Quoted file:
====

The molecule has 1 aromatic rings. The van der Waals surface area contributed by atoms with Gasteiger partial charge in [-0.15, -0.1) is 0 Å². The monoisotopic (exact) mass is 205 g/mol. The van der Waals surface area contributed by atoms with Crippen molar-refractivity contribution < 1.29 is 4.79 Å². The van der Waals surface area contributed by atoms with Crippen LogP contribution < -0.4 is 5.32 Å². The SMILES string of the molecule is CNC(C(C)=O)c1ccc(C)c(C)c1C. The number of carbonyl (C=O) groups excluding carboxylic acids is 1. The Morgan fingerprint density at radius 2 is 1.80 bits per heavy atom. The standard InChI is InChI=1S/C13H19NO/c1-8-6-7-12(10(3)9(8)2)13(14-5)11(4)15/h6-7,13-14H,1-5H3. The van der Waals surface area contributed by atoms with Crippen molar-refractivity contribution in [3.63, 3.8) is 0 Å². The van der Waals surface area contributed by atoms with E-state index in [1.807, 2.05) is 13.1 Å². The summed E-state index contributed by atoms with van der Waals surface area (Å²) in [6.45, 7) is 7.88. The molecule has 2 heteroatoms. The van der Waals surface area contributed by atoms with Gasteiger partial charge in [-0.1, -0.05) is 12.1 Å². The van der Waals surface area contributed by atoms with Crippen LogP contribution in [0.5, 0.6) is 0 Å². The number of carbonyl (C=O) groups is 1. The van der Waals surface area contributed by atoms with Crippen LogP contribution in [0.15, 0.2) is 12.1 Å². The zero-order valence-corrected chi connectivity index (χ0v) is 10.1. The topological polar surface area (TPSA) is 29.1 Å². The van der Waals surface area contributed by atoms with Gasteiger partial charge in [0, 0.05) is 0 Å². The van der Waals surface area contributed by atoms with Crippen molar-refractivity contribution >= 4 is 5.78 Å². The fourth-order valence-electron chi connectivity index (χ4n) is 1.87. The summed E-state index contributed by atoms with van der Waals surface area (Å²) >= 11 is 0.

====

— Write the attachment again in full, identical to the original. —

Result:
The molecule has 1 aromatic rings. The van der Waals surface area contributed by atoms with Gasteiger partial charge in [-0.15, -0.1) is 0 Å². The monoisotopic (exact) mass is 205 g/mol. The van der Waals surface area contributed by atoms with Crippen molar-refractivity contribution < 1.29 is 4.79 Å². The van der Waals surface area contributed by atoms with Crippen LogP contribution < -0.4 is 5.32 Å². The SMILES string of the molecule is CNC(C(C)=O)c1ccc(C)c(C)c1C. The number of carbonyl (C=O) groups excluding carboxylic acids is 1. The Morgan fingerprint density at radius 2 is 1.80 bits per heavy atom. The standard InChI is InChI=1S/C13H19NO/c1-8-6-7-12(10(3)9(8)2)13(14-5)11(4)15/h6-7,13-14H,1-5H3. The van der Waals surface area contributed by atoms with Crippen molar-refractivity contribution in [3.63, 3.8) is 0 Å². The van der Waals surface area contributed by atoms with E-state index in [1.807, 2.05) is 13.1 Å². The summed E-state index contributed by atoms with van der Waals surface area (Å²) in [6.45, 7) is 7.88. The molecule has 2 heteroatoms. The van der Waals surface area contributed by atoms with Gasteiger partial charge in [-0.1, -0.05) is 12.1 Å². The van der Waals surface area contributed by atoms with Crippen LogP contribution in [0.5, 0.6) is 0 Å². The number of carbonyl (C=O) groups is 1. The van der Waals surface area contributed by atoms with Crippen LogP contribution in [0.15, 0.2) is 12.1 Å². The zero-order valence-corrected chi connectivity index (χ0v) is 10.1. The topological polar surface area (TPSA) is 29.1 Å². The van der Waals surface area contributed by atoms with Gasteiger partial charge in [0, 0.05) is 0 Å². The van der Waals surface area contributed by atoms with Crippen molar-refractivity contribution >= 4 is 5.78 Å². The fourth-order valence-electron chi connectivity index (χ4n) is 1.87. The summed E-state index contributed by atoms with van der Waals surface area (Å²) >= 11 is 0.